Conspiracy theories infest all groups, not just media & academia's preferred targets

Joseph E. Uscinski, Joseph M. Parent (American Conspiracy Theories): . . . [p82] Now that we have distinguished those especially prone to conspiracy theories, what do they have in common? ... Starting with gender, women are about as likely as men to be conspiracy theorists. ... [p83] The hosts of "The View" are nice exemplars. Jenny McCarthy believes in vaccine conspiracy theories; Rosie O'Donnell has espoused Truther theories; Star Jones has suggested a conspiracy theory involving George Zimmerman; and Whoopi Goldberg believes the moon landing was faked.

As for race, the findings are mixed. Whites have the highest rate of falling into the high category compared to Hispanics and blacks, but by only about 4 percentage points. However, when we look at the high and medium categories together, 89 percent of Hispanics and 86 percent of blacks fall into the medium or high category compared to 72 percent of whites. And whites are twice as likely to have low conspiratorial dispositions. In relation to whites being black or Hispanic is a significant and positive predictor of conspiratorial predispositions when accounting for the level of educational attainment and family income.

Blacks are an interesting case study in generational change. Our argument suggests they would exhibit high rates of conspiratorial thinking than whites [p84] because of their minority status and a long history of racist conspiracies perpetrated against them. History, however, is not destiny. Comparing predispositions by age, we find that older blacks are more conspiratorial than younger blacks, presumably because they experienced still more discrimination. With the election of Barack Obama and other strides blacks have made up the social ladder, we expect blacks to become less conspiratorial over time as they gain power.

Of the other minority groups -- Native American, Asian, "other," and Middle Eastern -- upward of 80 percent fell into the medium or high categories. This broadly jells with our claim that minority groups are more prone to conspiracy theorizing, and suggests that the smaller a group is, the more conspiratorial it will be. However, the sample sizes are not sufficiently large for definitive statements to be made about smaller minority groups. Future research would be doing a great service by collecting more reliable data.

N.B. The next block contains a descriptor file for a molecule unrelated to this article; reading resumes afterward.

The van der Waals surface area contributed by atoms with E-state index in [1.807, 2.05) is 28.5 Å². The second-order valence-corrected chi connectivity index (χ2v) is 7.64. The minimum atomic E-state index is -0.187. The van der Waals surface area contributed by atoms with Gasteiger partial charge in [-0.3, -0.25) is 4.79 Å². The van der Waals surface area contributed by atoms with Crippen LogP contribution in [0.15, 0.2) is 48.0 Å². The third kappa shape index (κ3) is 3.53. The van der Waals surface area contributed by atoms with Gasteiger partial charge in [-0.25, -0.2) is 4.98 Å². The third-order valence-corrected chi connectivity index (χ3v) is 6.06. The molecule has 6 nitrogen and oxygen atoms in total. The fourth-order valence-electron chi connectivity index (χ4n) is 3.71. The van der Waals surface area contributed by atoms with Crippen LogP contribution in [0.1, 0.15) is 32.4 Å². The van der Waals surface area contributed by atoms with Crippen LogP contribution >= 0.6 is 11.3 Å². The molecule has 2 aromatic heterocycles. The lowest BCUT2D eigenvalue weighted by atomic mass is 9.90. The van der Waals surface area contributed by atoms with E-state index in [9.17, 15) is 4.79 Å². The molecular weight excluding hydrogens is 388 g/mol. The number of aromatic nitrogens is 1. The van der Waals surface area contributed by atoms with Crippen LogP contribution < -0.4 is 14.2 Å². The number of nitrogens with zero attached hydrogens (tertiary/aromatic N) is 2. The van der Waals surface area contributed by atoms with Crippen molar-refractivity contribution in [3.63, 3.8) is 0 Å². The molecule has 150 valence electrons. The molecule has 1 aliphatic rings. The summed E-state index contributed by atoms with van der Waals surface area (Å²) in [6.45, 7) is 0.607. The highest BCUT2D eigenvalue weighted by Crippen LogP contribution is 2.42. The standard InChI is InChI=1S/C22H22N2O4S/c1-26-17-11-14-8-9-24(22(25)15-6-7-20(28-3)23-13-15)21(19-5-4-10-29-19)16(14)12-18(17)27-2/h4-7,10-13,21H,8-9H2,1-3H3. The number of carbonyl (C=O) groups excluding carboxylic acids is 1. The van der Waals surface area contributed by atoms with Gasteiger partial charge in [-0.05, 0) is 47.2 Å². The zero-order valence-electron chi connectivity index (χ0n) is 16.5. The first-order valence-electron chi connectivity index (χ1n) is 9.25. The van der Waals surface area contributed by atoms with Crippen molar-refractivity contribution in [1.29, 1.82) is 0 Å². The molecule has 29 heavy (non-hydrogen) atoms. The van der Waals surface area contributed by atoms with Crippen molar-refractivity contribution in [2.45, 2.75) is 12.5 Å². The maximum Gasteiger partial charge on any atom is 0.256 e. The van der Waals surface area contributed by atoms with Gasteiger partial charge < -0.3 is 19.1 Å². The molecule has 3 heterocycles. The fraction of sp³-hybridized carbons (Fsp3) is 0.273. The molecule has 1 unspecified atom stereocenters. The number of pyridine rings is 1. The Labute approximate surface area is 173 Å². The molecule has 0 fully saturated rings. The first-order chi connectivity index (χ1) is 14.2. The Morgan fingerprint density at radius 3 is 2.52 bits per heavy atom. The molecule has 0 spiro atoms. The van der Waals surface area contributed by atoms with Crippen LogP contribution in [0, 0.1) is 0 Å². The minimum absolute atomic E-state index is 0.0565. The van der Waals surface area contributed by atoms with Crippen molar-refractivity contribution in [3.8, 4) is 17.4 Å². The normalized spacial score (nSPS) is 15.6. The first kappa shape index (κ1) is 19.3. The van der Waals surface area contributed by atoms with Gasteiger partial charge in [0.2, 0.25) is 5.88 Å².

There is some truth in the age stereotype: conspiracy theorists tend to be about middle-age, but this may not be a product of the life cycle. Instead, we look at age through the lens of generations, which refers to people born around the same time and exposed to similar circumstances [p85] in their formative years. Because they were socialized in similar situations, people within a generation should exhibit similar worldviews.

We compared all currently populous generations in terms of their levels of conspiratorial thinking: the Silent Generation, Baby Boomers, Generation X, and Millennials. Of those four groups, members of Generation X appear to be the most conspiratorially minded. ... These findings support our argument that conspiratorial predispositions stem from socialization.

People have long suspected Gen Xers of excessive cynicism. Every age sees scandals, but Gen Xers grew up in a somewhat anomalous age of less innocence: in the wake of shocking assassinations, galling FBI and CIA revelations, Vietnam, Watergate, and Iran-Contra. Levels of trust in government sank from a high in 1960 to historic lows during the 1970s, rebounding only slightly for a few years in the early 1980s. ...